Winter weather advisory: 12 to 18 inches in the mountains; lesser amounts along the shore. Blowing and drifting snow throughout the day."
One of the perks of winter in Maine is the snow day. You can begin to count on a snow day by about 3 in the morning, when the updated weather forecast comes on the air. You lie in bed, snugged down under the covers, listening to sleet rattle on the windows and the unmistakable sound of the snowplows grinding along in the predawn darkness. Then you know. You're in for it. It won't be just another winter day. A true Maine snow day is a gift of time out.
Snow days have ways of inventing their own agenda. Recently I spent a snow day absorbed in the company of some fascinating people I had never known very well, and traveling with two of them to India, China, Burma, and Japan in the process.
Several years ago, after the deaths of our parents, some 60 years' worth of possessions had to be apportioned between my brother and me. Along with the customary china, furniture, tools, and "stuff," I acquired three wooden boxes filled with old photographs and family papers.
For some reason, our most recent snow day made me remember those old boxes stored in the attic. I hadn't thought of them in a long time. Made of mahogany and lined with green felt, the boxes were originally crafted to contain surveying instruments. I blew off the attic dust and lugged all three downstairs. I built a fire and settled down.
One box was full of old negatives, some in long strips, curled and slithering around one another, the rest in odd sixes. In the second box were old photographs, many unidentified. The third box, the heavy one, was full of typewritten pages in file folders. There was also a book.
Just as the familiar landscape outside was altered by the snowstorm, so my familiar indoor world became transformed. Sorting through those old negatives and photos, I was rapidly transported back through the 1940s, the 1930s, the 1920s, when my grandparents were young. It was a world of motorcars and picnics by packhorse, wedding trips to the Adirondacks or the White Mountains, croquet on the lawn. The men wore spats; the ladies had fur pieces. It was a world of lavish quasi-Victorian Christmases, with a wooden rocking horse for the children, flaming plum pudding for dessert, and swags of laurel and holly decorating the mantel.
There is a photo of someone's pet goat, who looks peeved at being harnessed to a little cart. There are pictures of a gazebo in a fern garden, and a lily pond with two bronze herons wading beside a little island. One photo is of an electric car with an admiring crowd gathered to marvel. That was my grandmother's car.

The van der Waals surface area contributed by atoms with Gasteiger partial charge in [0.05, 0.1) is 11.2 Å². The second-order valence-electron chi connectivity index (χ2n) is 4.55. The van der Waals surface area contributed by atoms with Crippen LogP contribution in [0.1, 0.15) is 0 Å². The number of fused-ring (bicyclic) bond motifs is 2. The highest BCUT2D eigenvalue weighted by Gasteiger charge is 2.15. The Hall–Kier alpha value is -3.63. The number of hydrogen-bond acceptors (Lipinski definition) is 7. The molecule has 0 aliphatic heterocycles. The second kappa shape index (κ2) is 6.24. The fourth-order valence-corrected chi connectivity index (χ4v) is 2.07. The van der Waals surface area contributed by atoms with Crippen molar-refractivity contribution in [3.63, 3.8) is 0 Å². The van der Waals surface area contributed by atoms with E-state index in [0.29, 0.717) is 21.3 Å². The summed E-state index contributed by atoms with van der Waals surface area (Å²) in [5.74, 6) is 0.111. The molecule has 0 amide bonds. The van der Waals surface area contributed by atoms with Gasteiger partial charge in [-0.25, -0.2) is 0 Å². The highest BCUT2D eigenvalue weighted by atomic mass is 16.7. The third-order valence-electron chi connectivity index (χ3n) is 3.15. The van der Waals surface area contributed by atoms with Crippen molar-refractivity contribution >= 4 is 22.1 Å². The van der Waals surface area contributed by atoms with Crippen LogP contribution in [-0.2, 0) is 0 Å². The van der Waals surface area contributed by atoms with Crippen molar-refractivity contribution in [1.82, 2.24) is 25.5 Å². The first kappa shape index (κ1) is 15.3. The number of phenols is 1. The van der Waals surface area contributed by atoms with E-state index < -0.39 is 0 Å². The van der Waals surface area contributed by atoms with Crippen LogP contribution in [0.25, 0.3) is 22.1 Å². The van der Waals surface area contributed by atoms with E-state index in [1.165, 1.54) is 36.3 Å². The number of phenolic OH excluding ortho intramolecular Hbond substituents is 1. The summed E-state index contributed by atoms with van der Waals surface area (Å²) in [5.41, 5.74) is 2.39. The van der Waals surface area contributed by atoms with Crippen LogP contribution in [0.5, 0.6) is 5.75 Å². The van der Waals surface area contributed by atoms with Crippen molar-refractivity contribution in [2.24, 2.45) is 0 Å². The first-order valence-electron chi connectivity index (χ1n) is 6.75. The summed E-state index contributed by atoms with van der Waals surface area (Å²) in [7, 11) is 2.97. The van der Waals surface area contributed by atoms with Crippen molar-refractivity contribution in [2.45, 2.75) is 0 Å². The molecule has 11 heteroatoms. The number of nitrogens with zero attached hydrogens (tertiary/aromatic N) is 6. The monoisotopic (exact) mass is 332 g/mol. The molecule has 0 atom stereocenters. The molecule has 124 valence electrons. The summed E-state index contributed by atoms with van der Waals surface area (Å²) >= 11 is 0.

I felt as though I were inside a story house, inside a snow scene. Whipped by the wind, snow swirled outside my house, piling up in great drifts. Inside, photographs and negatives spread out around me on the rug. Like the snow outside, they created for me a whole world, gathering me into an era I had been born too late to know.
I stoked the fire and turned to the third box. The files were yellow and brittle, and gave off that incomparable musty smell of old paper. The book was "Rethinking Missions, a Layman's Inquiry After One Hundred Years" (copyright 1932). Inside the front cover was a sepia-toned photograph of a group of men and women posed in front of what must be a hotel. In front of the group is a ship's life preserver. The lettering on it is obscured, but I can make out "M.S....Chichibu....Tokio." The tall man centered in the back row is unmistakably my grandfather.
In 1931, my grandfather was appointed a commissioner of the Laymen's Foreign Missions Inquiry. This effort was the result of a growing sense on the part of the governing boards of seven Protestant denominations that their foreign missions in the Far East needed (in the words of the Inquiry) "to be questioned."
In September 1931, he and my grandmother, together with 14 other commissioners and their spouses, set sail from New York. Their first destination was Bombay. During the ensuing 10 months, they traveled in India, Burma, Japan, and China. At the end of that time, they assembled in Honolulu to draft their preliminary report, the result of which was the book I now held in my hands.
I realized that my third box contained my grandfather's records of that journey. In his own handwriting are pages of notes about agriculture in Burma, schools, the status of women in China, the relationship between the missions and their church sponsors. There is also correspondence from missionaries in India, from hosts in China, and from the editor of the book, a Mr. Orville Petty.
Lost in the notes and the photographs, without my realizing it, I had passed the entire day. I put more wood on the fire. The town trucks had plowed all day long, and I had hardly noticed. I went into the kitchen to prepare supper. The house seemed full and warm in spite of the winter storm. I felt richly accompanied, even comforted, beyond all telling, surrounded by my family stories - by my handsome young father and my shy, pretty mother, by the electric car, the goat, the lily pond, the nameless little boys in the knickers, by my grandparents on a trip to far away lands - and by a sense of the past threaded into the present.
Those three wooden boxes are treasure boxes. This snow day was a treasure, too. In spite of the storm raging outside, I had excellent - really, the very best - dinner companions, even if there was no conversation. I already look forward to the next snow day. I've only just begun to get to know everyone.